Harper’s plan will keep federal health care funding on its current track until 2017, at which point major cuts will kick in. Instead of increasing at six per cent a year, the health transfer will be tied to economic growth or three per cent to four per cent. Also, no national goals or standards are to be enforced.

According to the provinces’ own research, the end of the Health Accord will result in a $36 billion cut over 10 years to public health care across Canada. For Newfoundland and Labrador the cut will be $491 million. This is not all; equalization payments to the provinces and territories for health care will be linked to population size rather than needs. This is expected to cost the less wealthy provinces an additional $16.5 billion over five years.

In addition, under the Comprehensive Economic and Trade Agreement (CETA) between Canada and the European Union, Harper has agreed to extend patent protection for prescription drugs, which will keep less costly generics off the shelf for several more years. This will result in an additional $1.5 billion in drug costs.

Overwhelmingly Canadians want to see the public health care system strengthened. We need a national pharmaceutical strategy, an aboriginal health strategy and a seniors’ health care plan. All of which requires leadership, not abandonment.

The sad fact is Harper’s refusal to negotiate a 2014 Health Accord could result in more for-profit services and the end of universal health care. Canadians don’t want to see one health system for the wealthy and another, cheaper system for the rest of us. It looks like we will have to fight to win this battle.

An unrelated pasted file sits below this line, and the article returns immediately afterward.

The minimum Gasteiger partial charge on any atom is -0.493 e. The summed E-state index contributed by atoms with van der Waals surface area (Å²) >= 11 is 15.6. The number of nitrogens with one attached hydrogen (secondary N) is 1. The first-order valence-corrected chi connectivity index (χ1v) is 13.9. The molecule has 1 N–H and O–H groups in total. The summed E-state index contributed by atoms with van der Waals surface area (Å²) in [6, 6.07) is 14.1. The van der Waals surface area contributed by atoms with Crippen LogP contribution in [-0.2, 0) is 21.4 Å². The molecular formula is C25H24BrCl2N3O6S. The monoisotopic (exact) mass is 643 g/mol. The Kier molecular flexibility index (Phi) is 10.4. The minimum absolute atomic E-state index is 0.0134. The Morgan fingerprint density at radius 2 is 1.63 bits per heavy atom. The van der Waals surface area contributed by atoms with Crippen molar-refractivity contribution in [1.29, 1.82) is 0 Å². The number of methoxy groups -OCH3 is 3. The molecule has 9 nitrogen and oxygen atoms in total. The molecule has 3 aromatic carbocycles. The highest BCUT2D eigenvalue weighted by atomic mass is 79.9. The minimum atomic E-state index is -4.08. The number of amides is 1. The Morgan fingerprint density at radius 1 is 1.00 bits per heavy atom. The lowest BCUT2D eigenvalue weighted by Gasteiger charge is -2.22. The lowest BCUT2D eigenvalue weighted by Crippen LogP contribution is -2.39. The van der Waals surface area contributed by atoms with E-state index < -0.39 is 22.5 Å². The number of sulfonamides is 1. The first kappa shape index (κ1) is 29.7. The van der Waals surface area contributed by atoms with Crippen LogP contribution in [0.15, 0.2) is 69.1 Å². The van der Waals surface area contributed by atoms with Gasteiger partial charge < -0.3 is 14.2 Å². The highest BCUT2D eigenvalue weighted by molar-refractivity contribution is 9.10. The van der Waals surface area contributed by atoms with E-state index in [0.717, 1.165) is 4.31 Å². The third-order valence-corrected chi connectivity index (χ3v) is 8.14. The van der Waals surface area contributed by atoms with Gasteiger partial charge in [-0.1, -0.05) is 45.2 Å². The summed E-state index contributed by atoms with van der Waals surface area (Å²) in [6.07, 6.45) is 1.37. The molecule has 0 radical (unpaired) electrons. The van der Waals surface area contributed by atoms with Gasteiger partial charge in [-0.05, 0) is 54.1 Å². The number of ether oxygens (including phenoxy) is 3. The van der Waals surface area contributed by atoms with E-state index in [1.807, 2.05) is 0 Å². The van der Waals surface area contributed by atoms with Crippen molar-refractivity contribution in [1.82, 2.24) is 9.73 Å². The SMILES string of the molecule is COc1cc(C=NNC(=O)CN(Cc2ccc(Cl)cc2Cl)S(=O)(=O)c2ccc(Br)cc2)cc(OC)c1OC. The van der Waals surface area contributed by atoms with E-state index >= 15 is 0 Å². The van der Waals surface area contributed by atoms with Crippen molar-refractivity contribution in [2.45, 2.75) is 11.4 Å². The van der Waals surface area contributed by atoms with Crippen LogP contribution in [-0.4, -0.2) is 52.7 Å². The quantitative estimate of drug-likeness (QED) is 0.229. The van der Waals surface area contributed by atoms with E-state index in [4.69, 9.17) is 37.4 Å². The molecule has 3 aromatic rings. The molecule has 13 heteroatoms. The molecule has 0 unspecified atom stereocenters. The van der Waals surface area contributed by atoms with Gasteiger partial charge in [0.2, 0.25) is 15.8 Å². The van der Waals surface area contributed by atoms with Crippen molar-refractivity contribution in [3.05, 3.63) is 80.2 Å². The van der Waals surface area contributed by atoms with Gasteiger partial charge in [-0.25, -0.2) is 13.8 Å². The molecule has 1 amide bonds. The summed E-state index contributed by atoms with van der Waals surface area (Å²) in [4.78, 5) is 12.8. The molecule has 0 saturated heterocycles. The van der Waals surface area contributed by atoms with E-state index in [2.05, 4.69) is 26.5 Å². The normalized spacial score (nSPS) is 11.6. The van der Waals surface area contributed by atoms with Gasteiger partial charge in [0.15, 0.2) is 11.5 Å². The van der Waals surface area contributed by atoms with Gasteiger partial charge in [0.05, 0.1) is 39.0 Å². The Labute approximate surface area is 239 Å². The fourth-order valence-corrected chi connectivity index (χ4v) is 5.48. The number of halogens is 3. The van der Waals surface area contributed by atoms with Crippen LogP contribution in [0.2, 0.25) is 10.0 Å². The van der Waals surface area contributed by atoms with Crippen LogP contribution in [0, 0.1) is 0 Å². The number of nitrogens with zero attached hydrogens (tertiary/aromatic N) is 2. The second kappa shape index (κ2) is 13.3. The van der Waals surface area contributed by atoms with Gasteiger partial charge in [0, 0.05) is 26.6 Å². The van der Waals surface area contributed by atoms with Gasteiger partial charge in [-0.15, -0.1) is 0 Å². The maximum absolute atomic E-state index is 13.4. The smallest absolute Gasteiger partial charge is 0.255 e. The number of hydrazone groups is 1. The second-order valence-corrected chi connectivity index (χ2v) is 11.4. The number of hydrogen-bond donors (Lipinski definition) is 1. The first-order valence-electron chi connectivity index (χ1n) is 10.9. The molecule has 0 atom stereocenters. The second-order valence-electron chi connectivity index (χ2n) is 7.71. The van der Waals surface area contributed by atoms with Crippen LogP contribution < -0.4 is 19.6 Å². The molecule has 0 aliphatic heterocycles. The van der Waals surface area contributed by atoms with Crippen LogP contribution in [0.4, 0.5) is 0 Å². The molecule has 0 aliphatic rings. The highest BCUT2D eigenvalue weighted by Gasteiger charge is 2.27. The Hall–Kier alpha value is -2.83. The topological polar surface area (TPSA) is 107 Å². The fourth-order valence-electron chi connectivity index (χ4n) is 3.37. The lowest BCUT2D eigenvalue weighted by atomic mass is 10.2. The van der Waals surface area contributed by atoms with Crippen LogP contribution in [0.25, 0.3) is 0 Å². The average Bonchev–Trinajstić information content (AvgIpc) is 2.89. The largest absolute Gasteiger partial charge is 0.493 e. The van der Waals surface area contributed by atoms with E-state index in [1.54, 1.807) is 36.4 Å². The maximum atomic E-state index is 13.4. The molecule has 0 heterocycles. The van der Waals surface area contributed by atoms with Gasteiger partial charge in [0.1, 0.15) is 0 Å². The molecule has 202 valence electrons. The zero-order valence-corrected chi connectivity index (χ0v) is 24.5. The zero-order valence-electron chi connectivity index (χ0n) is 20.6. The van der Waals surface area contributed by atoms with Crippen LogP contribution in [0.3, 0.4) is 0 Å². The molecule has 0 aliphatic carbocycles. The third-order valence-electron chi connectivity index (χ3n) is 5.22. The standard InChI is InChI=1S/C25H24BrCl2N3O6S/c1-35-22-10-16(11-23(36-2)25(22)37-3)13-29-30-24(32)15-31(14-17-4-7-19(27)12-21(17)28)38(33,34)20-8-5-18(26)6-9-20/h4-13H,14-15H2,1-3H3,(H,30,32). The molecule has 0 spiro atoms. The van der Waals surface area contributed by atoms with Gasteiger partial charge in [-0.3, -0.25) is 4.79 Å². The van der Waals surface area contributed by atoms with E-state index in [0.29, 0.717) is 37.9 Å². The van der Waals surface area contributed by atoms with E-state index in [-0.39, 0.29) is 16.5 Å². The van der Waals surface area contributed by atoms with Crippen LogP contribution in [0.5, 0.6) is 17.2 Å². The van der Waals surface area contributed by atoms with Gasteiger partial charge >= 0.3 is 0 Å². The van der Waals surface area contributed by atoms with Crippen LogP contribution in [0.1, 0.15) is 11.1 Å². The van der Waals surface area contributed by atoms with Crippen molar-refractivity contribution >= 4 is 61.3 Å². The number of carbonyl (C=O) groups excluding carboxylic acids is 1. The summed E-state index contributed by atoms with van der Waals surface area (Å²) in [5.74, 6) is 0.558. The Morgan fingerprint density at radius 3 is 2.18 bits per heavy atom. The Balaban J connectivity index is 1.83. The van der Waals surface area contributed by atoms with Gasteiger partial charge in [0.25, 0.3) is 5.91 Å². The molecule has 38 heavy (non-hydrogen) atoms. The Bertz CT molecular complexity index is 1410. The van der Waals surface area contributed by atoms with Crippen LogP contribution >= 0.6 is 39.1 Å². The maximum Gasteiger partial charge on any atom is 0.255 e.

Time for this province to take a stand

Newfoundlanders and Labradorians know what is at stake and the premier has an occasion to spell it out. So far, he and his government have been deafeningly silent. We are asking Premier Marshall to take a stand for public Medicare; to be a strong advocate on our behalf. We are asking him to join with the other provincial and territorial leaders and call the federal government back to the intergovernmental table, and that they work together to ensure universal access to quality care.

Canadians of all political stripes support the core values of public medicare and expect strong federal and provincial leadership to uphold it. Why are the provinces silent on this issue? We need to call upon the premiers to get the Harper government back to the intergovernmental table in order to work together for the necessary changes to ensure universal access to quality care for generations to come.

And we need to do whatever we can to save our universal, public health care system, and keep working with our community partners to strengthen it – not tear it apart.

Or, as Tommy Douglas would say: “We can’t stand still. We can either go back or we can go forward. The choice we make today will decide the future of Medicare in Canada”.


Editor’s note: If you would like to respond to this or any article on TheIndependent.ca, or if you would like to address an issue we haven’t yet covered, we welcome thoughtful and articulate Letters to the Editor. You can email yours to: justin(at)theindependent(dot)ca. Not all letters will be printed, but all will be read.